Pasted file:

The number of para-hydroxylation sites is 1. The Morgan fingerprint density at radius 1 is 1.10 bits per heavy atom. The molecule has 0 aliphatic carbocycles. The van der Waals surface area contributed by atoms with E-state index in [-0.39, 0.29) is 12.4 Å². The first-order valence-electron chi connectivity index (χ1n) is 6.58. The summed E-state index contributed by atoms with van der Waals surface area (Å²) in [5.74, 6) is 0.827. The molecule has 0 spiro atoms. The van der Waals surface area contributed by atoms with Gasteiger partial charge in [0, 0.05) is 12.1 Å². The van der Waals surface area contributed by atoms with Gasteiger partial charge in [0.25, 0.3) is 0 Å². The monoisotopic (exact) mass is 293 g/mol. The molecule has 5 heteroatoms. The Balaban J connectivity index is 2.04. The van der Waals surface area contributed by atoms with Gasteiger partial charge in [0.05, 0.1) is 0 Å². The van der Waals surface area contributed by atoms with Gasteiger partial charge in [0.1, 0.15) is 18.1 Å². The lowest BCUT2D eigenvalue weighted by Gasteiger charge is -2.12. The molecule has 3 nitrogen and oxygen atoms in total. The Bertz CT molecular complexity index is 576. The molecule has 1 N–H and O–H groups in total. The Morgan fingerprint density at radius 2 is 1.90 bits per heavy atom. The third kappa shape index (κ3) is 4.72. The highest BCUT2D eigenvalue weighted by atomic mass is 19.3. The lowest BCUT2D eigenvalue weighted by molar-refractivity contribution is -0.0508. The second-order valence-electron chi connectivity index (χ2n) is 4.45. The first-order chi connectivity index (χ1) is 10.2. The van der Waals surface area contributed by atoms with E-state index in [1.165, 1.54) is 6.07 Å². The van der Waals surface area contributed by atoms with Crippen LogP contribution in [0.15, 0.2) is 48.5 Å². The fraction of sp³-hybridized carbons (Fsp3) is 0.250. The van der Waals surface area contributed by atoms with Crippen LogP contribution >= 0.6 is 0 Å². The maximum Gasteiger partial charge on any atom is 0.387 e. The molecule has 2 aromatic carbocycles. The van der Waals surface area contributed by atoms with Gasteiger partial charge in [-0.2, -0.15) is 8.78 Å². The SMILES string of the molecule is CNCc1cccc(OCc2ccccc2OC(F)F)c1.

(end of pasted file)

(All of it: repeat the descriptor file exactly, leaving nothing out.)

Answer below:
The number of para-hydroxylation sites is 1. The Morgan fingerprint density at radius 1 is 1.10 bits per heavy atom. The molecule has 0 aliphatic carbocycles. The van der Waals surface area contributed by atoms with E-state index in [-0.39, 0.29) is 12.4 Å². The first-order valence-electron chi connectivity index (χ1n) is 6.58. The summed E-state index contributed by atoms with van der Waals surface area (Å²) in [5.74, 6) is 0.827. The molecule has 0 spiro atoms. The van der Waals surface area contributed by atoms with Gasteiger partial charge in [0, 0.05) is 12.1 Å². The van der Waals surface area contributed by atoms with Gasteiger partial charge in [0.25, 0.3) is 0 Å². The monoisotopic (exact) mass is 293 g/mol. The molecule has 5 heteroatoms. The Balaban J connectivity index is 2.04. The van der Waals surface area contributed by atoms with Gasteiger partial charge in [0.05, 0.1) is 0 Å². The van der Waals surface area contributed by atoms with Gasteiger partial charge in [0.1, 0.15) is 18.1 Å². The lowest BCUT2D eigenvalue weighted by Gasteiger charge is -2.12. The molecule has 3 nitrogen and oxygen atoms in total. The Bertz CT molecular complexity index is 576. The molecule has 1 N–H and O–H groups in total. The Morgan fingerprint density at radius 2 is 1.90 bits per heavy atom. The third kappa shape index (κ3) is 4.72. The highest BCUT2D eigenvalue weighted by atomic mass is 19.3. The lowest BCUT2D eigenvalue weighted by molar-refractivity contribution is -0.0508. The second-order valence-electron chi connectivity index (χ2n) is 4.45. The first-order chi connectivity index (χ1) is 10.2. The van der Waals surface area contributed by atoms with E-state index in [1.165, 1.54) is 6.07 Å². The van der Waals surface area contributed by atoms with Crippen LogP contribution in [0.15, 0.2) is 48.5 Å². The fraction of sp³-hybridized carbons (Fsp3) is 0.250. The van der Waals surface area contributed by atoms with Crippen LogP contribution >= 0.6 is 0 Å². The maximum Gasteiger partial charge on any atom is 0.387 e. The molecule has 2 aromatic carbocycles. The van der Waals surface area contributed by atoms with Gasteiger partial charge in [-0.2, -0.15) is 8.78 Å². The SMILES string of the molecule is CNCc1cccc(OCc2ccccc2OC(F)F)c1.